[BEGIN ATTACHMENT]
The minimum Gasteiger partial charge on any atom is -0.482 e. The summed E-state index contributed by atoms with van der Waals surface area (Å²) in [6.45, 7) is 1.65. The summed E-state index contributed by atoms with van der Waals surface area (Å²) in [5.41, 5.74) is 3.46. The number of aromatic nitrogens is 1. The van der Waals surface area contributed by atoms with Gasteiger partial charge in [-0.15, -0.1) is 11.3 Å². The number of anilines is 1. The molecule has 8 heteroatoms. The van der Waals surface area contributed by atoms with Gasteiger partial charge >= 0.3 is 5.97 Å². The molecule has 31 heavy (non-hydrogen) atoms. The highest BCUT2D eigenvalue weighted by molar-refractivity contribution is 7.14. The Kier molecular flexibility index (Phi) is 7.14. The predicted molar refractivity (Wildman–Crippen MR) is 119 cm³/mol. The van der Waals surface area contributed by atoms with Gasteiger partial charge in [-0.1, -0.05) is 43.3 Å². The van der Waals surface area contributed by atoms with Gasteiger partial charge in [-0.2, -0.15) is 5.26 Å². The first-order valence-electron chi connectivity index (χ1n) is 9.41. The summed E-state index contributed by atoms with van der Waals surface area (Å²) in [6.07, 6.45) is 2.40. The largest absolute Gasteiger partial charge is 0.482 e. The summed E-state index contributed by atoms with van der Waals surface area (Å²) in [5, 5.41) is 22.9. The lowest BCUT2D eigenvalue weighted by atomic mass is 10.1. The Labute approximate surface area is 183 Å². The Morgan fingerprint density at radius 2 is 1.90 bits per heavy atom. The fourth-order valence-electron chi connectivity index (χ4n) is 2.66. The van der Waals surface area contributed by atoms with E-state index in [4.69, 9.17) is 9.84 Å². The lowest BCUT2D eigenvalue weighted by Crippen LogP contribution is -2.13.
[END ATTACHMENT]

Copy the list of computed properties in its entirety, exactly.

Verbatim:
The minimum Gasteiger partial charge on any atom is -0.482 e. The summed E-state index contributed by atoms with van der Waals surface area (Å²) in [6.45, 7) is 1.65. The summed E-state index contributed by atoms with van der Waals surface area (Å²) in [5.41, 5.74) is 3.46. The number of aromatic nitrogens is 1. The van der Waals surface area contributed by atoms with Gasteiger partial charge in [-0.15, -0.1) is 11.3 Å². The number of anilines is 1. The molecule has 8 heteroatoms. The van der Waals surface area contributed by atoms with Gasteiger partial charge >= 0.3 is 5.97 Å². The molecule has 31 heavy (non-hydrogen) atoms. The highest BCUT2D eigenvalue weighted by molar-refractivity contribution is 7.14. The Kier molecular flexibility index (Phi) is 7.14. The predicted molar refractivity (Wildman–Crippen MR) is 119 cm³/mol. The van der Waals surface area contributed by atoms with Gasteiger partial charge in [-0.1, -0.05) is 43.3 Å². The van der Waals surface area contributed by atoms with Gasteiger partial charge in [-0.2, -0.15) is 5.26 Å². The first-order valence-electron chi connectivity index (χ1n) is 9.41. The summed E-state index contributed by atoms with van der Waals surface area (Å²) in [6.07, 6.45) is 2.40. The largest absolute Gasteiger partial charge is 0.482 e. The summed E-state index contributed by atoms with van der Waals surface area (Å²) in [5, 5.41) is 22.9. The lowest BCUT2D eigenvalue weighted by atomic mass is 10.1. The Labute approximate surface area is 183 Å². The Morgan fingerprint density at radius 2 is 1.90 bits per heavy atom. The fourth-order valence-electron chi connectivity index (χ4n) is 2.66. The van der Waals surface area contributed by atoms with E-state index in [4.69, 9.17) is 9.84 Å². The lowest BCUT2D eigenvalue weighted by Crippen LogP contribution is -2.13.